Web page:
The envelope became the highlight of our Christmas. It was always the last thing opened on Christmas morning and our children, ignoring their new toys, would stand with wide-eyed anticipation as their dad lifted the envelope from the tree to reveal its contents. As the children grew, the toys gave way to more practical presents, but the envelope never lost its allure. The story doesn't end there.

You see, we lost Mike last year due to dreaded cancer. When Christmas rolled around, I was still so wrapped in grief that I barely got the tree up. But Christmas Eve found me placing an envelope on the tree, and in the morning, it was joined by three more. Each of our children, unbeknownst to the others, had placed an envelope on the tree for their dad. The tradition has grown and someday will expand even further with our grandchildren standing around the tree with wide-eyed anticipation watching as their fathers take down the envelope. Mike's spirit, like the Christmas spirit, will always be with us.

May we all remember Christ, who is the reason for the season, and the true Christmas spirit this year and always.

- THE TRADITION, Author unknown

(George Haig, The Howells, Sharon Hamel, Tom Crawford, Don Henry, Dave Aufrance)

~~~~~~~ THIS & THAT:


A CD of cats meowing popular Christmas songs.

A chew toy shaped like a shoe which he is immediately going to confuse with the right sneaker of your favorite pair.

Central A/C for his Dogloo when you're still using individual wall units that are barely up to cooling a small close-size area in your house.

Anything Garfield.

A remote control for the refrigerator door.

A knitted pink sweater that makes your macho Doberman look like a poodle.

Doggie antlers when your near-sighted hunting relatives will be spending the holidays with you.

A doggie door between you and the suspicious butcher next door.

His own Petsmart credit card.

(E-zine: FAST EDDIE'S FUNNIES http://recommend-it.com/l.z.e?s=154533 )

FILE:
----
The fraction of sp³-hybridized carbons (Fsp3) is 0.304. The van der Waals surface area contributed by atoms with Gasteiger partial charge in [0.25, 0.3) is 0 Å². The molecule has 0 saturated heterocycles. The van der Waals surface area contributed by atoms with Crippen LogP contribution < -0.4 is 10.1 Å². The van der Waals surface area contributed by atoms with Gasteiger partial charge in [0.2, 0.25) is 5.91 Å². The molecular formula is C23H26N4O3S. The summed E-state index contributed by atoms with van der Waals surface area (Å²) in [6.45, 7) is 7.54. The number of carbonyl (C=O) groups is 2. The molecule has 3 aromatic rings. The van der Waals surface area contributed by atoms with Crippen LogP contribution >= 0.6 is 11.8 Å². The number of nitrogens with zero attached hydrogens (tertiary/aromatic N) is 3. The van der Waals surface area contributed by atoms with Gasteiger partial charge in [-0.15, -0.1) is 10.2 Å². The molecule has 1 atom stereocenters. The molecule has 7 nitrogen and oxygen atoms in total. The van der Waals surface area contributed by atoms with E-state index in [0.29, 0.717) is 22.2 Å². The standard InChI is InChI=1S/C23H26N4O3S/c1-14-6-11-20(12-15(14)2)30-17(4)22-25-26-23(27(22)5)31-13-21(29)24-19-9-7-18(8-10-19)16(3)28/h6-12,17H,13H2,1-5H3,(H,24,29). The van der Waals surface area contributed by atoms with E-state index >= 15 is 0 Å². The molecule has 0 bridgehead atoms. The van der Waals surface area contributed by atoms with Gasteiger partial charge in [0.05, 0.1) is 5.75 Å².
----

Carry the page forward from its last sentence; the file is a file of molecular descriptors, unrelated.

The parson had been disturbed by a person who was a fast reader. "We shall now read the Twenty-third Psalm in unison," he announced. "Will the lady who is always by 'the still waters' while the rest of us are in 'green pastures,' please wait a minute until we catch up?"

(Web Site: BibleNet http://www.biblenet.net/ )

~~~~~~~ TRIVIA:

How long are your blood vessels? . . . If you could stretch out all of a human's blood vessels, they would be more than long enough to go around the world twice. There are over 62,000 miles (99,800 kilometers) of veins, arteries, and capillaries inside of each of us.

The thickest are as thick as a forefinger, while the thinnest, which are called capillaries, are as thin as a hair. By far the largest part of the total length is the length of the capillaries.

Arteries (which carry blood away from the heart) and veins (which carry blood back to the heart) are not just simple tubes. Their walls are lined with muscles that squeeze the blood inside, providing part of the blood pressure (the rest is provided by the heart).

Interactive diagram of an artery and a vein:

The physics of blood pressure:

(E-zine: THE LEARNING KINGDOM http://www.tlk-lists.com/join/ )